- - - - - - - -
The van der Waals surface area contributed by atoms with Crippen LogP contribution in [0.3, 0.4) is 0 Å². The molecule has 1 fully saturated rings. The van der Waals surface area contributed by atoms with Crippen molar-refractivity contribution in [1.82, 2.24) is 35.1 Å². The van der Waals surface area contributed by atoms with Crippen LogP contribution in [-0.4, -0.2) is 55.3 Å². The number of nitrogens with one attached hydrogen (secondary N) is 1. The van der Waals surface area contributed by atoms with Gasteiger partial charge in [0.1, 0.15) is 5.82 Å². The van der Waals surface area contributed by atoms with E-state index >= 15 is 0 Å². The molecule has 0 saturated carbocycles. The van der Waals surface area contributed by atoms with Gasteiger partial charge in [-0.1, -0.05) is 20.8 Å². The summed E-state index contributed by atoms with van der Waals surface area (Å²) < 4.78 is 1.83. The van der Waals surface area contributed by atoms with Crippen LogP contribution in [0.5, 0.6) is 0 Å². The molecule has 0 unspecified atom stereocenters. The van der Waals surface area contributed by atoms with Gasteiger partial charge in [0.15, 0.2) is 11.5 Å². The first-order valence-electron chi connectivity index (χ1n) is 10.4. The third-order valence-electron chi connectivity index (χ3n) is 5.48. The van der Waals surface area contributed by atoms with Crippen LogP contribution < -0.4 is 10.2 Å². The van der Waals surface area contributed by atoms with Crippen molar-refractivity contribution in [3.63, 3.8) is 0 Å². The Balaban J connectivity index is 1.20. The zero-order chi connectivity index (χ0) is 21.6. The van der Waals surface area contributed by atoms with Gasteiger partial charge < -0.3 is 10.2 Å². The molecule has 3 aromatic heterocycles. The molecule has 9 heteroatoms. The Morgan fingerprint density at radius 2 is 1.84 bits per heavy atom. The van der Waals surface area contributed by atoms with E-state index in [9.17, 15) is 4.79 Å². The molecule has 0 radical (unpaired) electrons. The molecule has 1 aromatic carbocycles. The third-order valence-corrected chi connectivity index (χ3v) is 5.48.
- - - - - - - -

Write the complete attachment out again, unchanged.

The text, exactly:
The van der Waals surface area contributed by atoms with Crippen LogP contribution in [0.3, 0.4) is 0 Å². The molecule has 1 fully saturated rings. The van der Waals surface area contributed by atoms with Crippen molar-refractivity contribution in [1.82, 2.24) is 35.1 Å². The van der Waals surface area contributed by atoms with Crippen LogP contribution in [-0.4, -0.2) is 55.3 Å². The number of nitrogens with one attached hydrogen (secondary N) is 1. The van der Waals surface area contributed by atoms with Gasteiger partial charge in [0.1, 0.15) is 5.82 Å². The van der Waals surface area contributed by atoms with E-state index >= 15 is 0 Å². The molecule has 0 saturated carbocycles. The van der Waals surface area contributed by atoms with Gasteiger partial charge in [-0.1, -0.05) is 20.8 Å². The summed E-state index contributed by atoms with van der Waals surface area (Å²) < 4.78 is 1.83. The van der Waals surface area contributed by atoms with Crippen LogP contribution in [0.5, 0.6) is 0 Å². The molecule has 0 unspecified atom stereocenters. The van der Waals surface area contributed by atoms with Gasteiger partial charge in [0.15, 0.2) is 11.5 Å². The first-order valence-electron chi connectivity index (χ1n) is 10.4. The third-order valence-electron chi connectivity index (χ3n) is 5.48. The van der Waals surface area contributed by atoms with Crippen LogP contribution < -0.4 is 10.2 Å². The van der Waals surface area contributed by atoms with Crippen molar-refractivity contribution in [3.63, 3.8) is 0 Å². The Balaban J connectivity index is 1.20. The zero-order chi connectivity index (χ0) is 21.6. The van der Waals surface area contributed by atoms with Gasteiger partial charge < -0.3 is 10.2 Å². The molecule has 3 aromatic heterocycles. The molecule has 9 heteroatoms. The Morgan fingerprint density at radius 2 is 1.84 bits per heavy atom. The van der Waals surface area contributed by atoms with E-state index in [9.17, 15) is 4.79 Å². The molecule has 0 radical (unpaired) electrons. The molecule has 1 aromatic carbocycles. The third-order valence-corrected chi connectivity index (χ3v) is 5.48.